November 11, 2014
The Electronic Frontier Foundation has developed a rubric designed to assess which social and communication apps and tools are best at keeping our messages secure. In an era of growing concern regarding our digital privacy, the EFF believes everyone is entitled to a practical and secure way to communicate via the Internet and mobile phones. This assessment of security, or scorecard for each app and tool, is the initial step of an ongoing campaign to educate and inspire.
The EFF launched a website with scorecards for communication companies and apps including Skype, Facebook Chat, AIM, iMessage, CryptoCat and TextSecure.
According to the Foundation, the apps that most stood out managed to impress in two categories, security and usability. These categories were then used to determine guidelines for assessments of tools related to email, text messages, and video chats. Big or small, the companies taken into account were those that the EFF believes are either heavily used or innovators with outstanding security practices.
The categories used for the assessment are as follows:
- Is your communication encrypted in the transit?
- Is your communication encrypted with a key the provider doesn’t have access to?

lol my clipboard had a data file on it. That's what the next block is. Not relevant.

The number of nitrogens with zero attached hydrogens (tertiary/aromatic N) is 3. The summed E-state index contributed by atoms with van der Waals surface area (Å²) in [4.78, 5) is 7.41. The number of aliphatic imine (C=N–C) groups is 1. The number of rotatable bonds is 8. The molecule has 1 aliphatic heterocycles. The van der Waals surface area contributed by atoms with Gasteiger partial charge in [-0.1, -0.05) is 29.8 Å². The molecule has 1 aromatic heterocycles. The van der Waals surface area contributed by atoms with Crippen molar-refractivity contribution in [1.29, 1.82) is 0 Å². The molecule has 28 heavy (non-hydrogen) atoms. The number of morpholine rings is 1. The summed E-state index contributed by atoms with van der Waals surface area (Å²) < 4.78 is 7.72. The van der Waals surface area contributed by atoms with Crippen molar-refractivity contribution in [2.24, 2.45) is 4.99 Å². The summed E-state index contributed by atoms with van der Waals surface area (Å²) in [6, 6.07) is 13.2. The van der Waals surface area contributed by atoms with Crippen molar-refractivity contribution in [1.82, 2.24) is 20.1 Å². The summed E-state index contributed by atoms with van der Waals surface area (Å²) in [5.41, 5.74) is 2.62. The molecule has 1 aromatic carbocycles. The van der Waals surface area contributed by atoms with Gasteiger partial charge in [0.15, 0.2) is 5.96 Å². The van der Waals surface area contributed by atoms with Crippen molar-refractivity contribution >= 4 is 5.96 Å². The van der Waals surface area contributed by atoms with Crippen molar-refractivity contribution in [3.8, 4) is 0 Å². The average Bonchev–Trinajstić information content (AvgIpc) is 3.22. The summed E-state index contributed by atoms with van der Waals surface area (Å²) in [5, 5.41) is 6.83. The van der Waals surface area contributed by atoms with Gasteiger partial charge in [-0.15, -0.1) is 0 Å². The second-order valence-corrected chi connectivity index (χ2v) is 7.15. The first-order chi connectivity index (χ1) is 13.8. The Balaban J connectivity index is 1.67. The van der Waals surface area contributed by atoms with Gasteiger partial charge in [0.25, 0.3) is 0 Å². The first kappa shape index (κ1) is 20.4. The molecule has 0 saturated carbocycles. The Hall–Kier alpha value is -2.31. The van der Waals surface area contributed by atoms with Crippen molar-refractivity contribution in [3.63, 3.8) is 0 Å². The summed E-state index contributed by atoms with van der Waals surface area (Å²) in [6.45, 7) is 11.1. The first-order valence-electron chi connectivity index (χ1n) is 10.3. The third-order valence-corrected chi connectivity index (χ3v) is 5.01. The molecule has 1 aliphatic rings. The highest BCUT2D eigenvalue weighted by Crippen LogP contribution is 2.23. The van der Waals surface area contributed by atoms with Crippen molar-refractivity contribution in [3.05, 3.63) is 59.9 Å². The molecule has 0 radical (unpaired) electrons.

- Can you independently verify your correspondent’s identity?
- Are past communications secure if your keys are stolen?
- Is the code open to independent review?
- Is the crypto design well documented?
- Has there been an independent security audit?
According to The Daily Dot, the EFF’s Secure Messaging Scorecard received a fair share of positive reviews. However, it also generated “criticism from several prominent figures in the security industry, who deemed the effort inaccurate, misleading and vague.”
There were complaints that Skype did not deserve even the recognition it was awarded, especially after its mention by Edward Snowden in his accounts of the NSA’s intrusive behavior and breach of virtual conversations.
Others were quick to judge the nearly perfect score awarded to CryptoCat, a “program [that] has a problematic history of broken security, crackle keys, and a variety of attacks.”
In both cases, Peter Eckersley, technology project director of EFF stepped forward in defense of the evaluations. He refuted the Skype ordeal by proposing the possibility that perhaps the NSA’s collection of Skype calls was not the direct result of a cryptography break in. And CryptoCat’s high score, according to Eckersley was a result of pure merit and performance during its audits.
Despite some early criticism, the EFF has observed plenty of “tech companies working really hard to improve their security,” says Eckersley. The EFF understands there is “currently no secure, reliable and usable protocol that Internet can switch to do secure messaging,” and so it wants to be the first to change that.